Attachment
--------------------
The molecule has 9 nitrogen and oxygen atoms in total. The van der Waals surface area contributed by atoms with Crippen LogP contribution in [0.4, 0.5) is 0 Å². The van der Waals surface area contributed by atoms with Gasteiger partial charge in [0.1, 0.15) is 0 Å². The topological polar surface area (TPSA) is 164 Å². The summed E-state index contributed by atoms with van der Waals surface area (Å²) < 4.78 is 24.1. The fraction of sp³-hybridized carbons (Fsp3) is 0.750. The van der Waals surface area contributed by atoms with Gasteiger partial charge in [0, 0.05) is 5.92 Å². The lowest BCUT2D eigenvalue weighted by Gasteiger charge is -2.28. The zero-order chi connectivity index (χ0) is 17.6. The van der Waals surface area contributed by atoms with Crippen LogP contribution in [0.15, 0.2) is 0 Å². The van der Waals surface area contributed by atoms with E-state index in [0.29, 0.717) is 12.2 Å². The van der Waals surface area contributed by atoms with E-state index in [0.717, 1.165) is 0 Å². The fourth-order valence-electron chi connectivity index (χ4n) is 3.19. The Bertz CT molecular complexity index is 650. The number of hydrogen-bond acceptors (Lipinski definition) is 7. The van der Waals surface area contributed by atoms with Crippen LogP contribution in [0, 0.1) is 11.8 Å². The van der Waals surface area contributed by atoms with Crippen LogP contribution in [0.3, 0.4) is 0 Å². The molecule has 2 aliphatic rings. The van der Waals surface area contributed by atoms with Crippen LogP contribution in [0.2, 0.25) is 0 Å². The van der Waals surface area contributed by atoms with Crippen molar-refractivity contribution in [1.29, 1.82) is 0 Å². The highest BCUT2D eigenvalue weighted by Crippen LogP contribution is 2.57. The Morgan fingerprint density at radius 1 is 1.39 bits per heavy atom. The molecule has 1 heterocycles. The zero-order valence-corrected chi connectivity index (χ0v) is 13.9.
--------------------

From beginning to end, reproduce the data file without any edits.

The molecule has 9 nitrogen and oxygen atoms in total. The van der Waals surface area contributed by atoms with Crippen LogP contribution in [0.4, 0.5) is 0 Å². The van der Waals surface area contributed by atoms with Gasteiger partial charge in [0.1, 0.15) is 0 Å². The topological polar surface area (TPSA) is 164 Å². The summed E-state index contributed by atoms with van der Waals surface area (Å²) < 4.78 is 24.1. The fraction of sp³-hybridized carbons (Fsp3) is 0.750. The van der Waals surface area contributed by atoms with Gasteiger partial charge in [0, 0.05) is 5.92 Å². The lowest BCUT2D eigenvalue weighted by Gasteiger charge is -2.28. The zero-order chi connectivity index (χ0) is 17.6. The van der Waals surface area contributed by atoms with Crippen LogP contribution in [0.15, 0.2) is 0 Å². The van der Waals surface area contributed by atoms with E-state index in [0.29, 0.717) is 12.2 Å². The van der Waals surface area contributed by atoms with E-state index in [0.717, 1.165) is 0 Å². The fourth-order valence-electron chi connectivity index (χ4n) is 3.19. The Bertz CT molecular complexity index is 650. The number of hydrogen-bond acceptors (Lipinski definition) is 7. The van der Waals surface area contributed by atoms with Crippen LogP contribution in [0, 0.1) is 11.8 Å². The van der Waals surface area contributed by atoms with Crippen LogP contribution in [0.3, 0.4) is 0 Å². The molecule has 2 aliphatic rings. The van der Waals surface area contributed by atoms with Crippen LogP contribution in [0.2, 0.25) is 0 Å². The van der Waals surface area contributed by atoms with Crippen molar-refractivity contribution in [1.29, 1.82) is 0 Å². The highest BCUT2D eigenvalue weighted by Crippen LogP contribution is 2.57. The Morgan fingerprint density at radius 1 is 1.39 bits per heavy atom. The molecule has 1 heterocycles. The zero-order valence-corrected chi connectivity index (χ0v) is 13.9.